Copper prices, which lost about a third of their value due to a supply glut, have made a strong comeback recently. Although prices are still down about 5% year to date, copper has still staged a strong recovery given the fact it lost 10% in the first quarter of the year. Earlier this month, copper prices vaulted to a 16-week high on the London Metal Exchange (LME) after some encouraging economic data from China. The jump comes after the metal climbed 5.9% in the second quarter. While the gains are being driven by an improving economic environment, a fall in inventory levels at the LME to a six-year low has also boosted prices. So has copper's down-cycle ended?

Dreadful start to the year
At the beginning of the year, it looked very likely that copper prices would once again feel the heat. Indeed, back in April, I had been bearish on copper, expecting a further fall.

Copper prices, which fell 7.4% in 2013 due to the fundamental imbalance and tepid demand, plunged 10% in the first quarter of the year as both the U.S. and Chinese economy showed signs of a slowdown. Adding to the woes were concerns over China's financing deals backed by copper. Copper prices in March fell to a multi-year low after a Chinese solar panel maker defaulted on its bond. As discussed in an earlier article, trade financing deals in China allow companies that find it difficult to secure loans from banks to keep industrial metals as collateral in lieu of loans. So when a Chinese solar company defaulted there were concerns that more companies could default, triggering large-scale liquidations of copper.

Copper rebounds
Last month, I had noted in an article that copper was staging a mild recovery. The recovery has continued as the demand for the industrial metal picked-up, thanks to the accelerating pace of economic activity in the U.S. Meanwhile in China, in order to allay global concerns following the debt default, Beijing announced its 'mini-stimulus' measures to shore up the economy. Copper prices have also risen as inventory levels at the LME fell to a six-year low.

Fall in LME inventories
The fall in LME inventories is due to a series of worldwide production disruptions this year. According to the International Copper Study Group, copper mines witnessed the lowest number of production disruptions in nearly a decade in 2013. This was the main reason why total mined production jumped 8% to 18 million tons in 2013. However, this is not the case this year.

One of the key factors helping copper to stage a recovery was Indonesia's decision to put an export ban on mineral ores earlier this year. Indonesia's decision to place a ban on copper concentrate exports has hit Freeport-McMoRan's (NYSE:FCX) production facility in the country badly. The plant has been operating at a mere 45% of its production capacity while the production of copper concentrate has fallen to 3,150 tons per day. Last week, Newmont Mining Corporation (NYSE:NEM) said that it will seek international arbitration over this issue; however, Freeport-McMoRan is trying to sort out the matter through talks with the Indonesian government.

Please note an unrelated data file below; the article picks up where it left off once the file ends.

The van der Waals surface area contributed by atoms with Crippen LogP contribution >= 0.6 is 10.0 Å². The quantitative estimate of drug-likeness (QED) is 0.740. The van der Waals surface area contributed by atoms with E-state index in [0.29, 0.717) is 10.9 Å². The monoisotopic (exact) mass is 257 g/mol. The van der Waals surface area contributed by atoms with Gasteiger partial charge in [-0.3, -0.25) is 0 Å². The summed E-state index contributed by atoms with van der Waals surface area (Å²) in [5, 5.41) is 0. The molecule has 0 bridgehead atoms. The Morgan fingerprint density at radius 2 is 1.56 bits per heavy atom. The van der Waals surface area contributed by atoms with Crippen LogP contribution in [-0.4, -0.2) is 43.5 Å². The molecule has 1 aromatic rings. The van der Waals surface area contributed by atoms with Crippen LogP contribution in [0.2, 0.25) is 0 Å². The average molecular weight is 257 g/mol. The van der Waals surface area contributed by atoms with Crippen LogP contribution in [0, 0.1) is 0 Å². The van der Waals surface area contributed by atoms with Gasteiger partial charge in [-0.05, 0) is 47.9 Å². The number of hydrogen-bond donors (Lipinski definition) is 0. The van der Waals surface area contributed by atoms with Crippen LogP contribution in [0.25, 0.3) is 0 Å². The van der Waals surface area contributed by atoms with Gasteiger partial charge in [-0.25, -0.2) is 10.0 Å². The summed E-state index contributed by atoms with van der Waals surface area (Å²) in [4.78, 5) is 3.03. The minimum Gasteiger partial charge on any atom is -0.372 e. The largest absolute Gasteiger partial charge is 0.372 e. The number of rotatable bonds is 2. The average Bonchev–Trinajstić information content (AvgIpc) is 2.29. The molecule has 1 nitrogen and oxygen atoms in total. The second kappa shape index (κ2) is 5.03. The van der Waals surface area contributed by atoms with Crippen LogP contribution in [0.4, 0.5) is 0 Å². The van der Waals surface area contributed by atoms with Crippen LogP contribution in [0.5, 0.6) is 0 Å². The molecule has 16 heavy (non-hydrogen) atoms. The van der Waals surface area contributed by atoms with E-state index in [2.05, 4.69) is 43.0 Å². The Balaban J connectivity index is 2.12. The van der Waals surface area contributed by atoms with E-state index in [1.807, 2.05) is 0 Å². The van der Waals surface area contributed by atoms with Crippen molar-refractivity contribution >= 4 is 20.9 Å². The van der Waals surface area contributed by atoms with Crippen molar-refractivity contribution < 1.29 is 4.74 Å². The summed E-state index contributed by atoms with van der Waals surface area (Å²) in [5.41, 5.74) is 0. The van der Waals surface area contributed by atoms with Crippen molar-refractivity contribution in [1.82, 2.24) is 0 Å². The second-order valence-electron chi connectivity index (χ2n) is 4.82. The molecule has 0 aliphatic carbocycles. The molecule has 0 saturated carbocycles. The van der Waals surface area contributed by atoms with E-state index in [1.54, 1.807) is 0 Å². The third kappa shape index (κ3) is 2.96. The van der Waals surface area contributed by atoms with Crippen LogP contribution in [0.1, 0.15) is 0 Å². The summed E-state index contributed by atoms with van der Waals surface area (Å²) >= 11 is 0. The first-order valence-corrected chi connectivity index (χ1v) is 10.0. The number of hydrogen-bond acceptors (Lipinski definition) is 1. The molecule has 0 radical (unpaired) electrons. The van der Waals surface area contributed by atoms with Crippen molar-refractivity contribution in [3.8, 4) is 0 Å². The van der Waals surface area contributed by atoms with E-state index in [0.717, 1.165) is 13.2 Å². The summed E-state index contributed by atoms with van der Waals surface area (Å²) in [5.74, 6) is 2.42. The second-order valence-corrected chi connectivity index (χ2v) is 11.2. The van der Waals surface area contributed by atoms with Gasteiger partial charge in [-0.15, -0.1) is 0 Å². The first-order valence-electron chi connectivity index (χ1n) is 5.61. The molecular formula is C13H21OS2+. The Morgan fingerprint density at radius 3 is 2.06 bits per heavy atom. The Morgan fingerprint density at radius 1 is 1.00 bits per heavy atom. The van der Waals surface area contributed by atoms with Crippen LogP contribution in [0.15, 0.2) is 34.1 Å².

Earlier this year, production at Anglo America's Los Bronces mine near Santiago had to be suspended for a day due to discontent contract workers. Likewise, production at Glencore Xstrata's Tintaya-Antapaccay mine in Peru was suspended for two days due to a strike.

In March, China's leading copper miner, Jinchuan Group had to cut down its annual output of copper by 100,000 tons due to an equipment failure in a furnace at the Gansu smelter.

As a result of these production disruptions, inventory levels at the London Metal Exchange have fallen sharply. LME's stock chart shows that the inventories have fallen from about 350,000 tons to just under 160,000 tons by the first week of July.

Production to get squeezed in the longer term
Additionally, in the longer term, global production of copper is expected to get further squeezed. According to Ernst and Young, the copper market is expected to fall into a deficit from 2016 due to tighter supply.

The lack of discoveries of major copper pits that are economical to mine, falling copper ore grades, rising costs of energy, water scarcity, and deepening mines are some of the factors that are likely to limit the copper production, the consulting firm believes.

Codelco, the world's leading copper miner, produced about 1.62 million tons in 2013, a 1.5% drop from the preceding year due to these reasons.

As a result, prices are expected to move upwards due to scarcity, unlike the early 2000s when a China-led commodity boom boosted the price.

That's the reason why speculators are making bullish bets on copper. According to The Wall Street Journal, money managers as of June 24 were holding 14,325 more bullish contracts than bearish contracts, while a week ago they had more bets on prices going down.

Earlier this year, I was bearish on miners such as Freeport-McMoRan and Southern Copper because they were increasing production despite tepid demand. As I noted in an article last month, Freeport-McMoRan is planning to increase its total copper production by 7% in 2014, while Southern Copper is aiming to increase its copper production capacity from 630,000 tons to 1,175,000 tons by 2017.

While increasing production was seen as bearish for copper prices and miners, that scenario has changed as copper prices have staged a comeback. The miners that are already committed to increasing copper production would benefit from the anticipated copper shortage in the long term.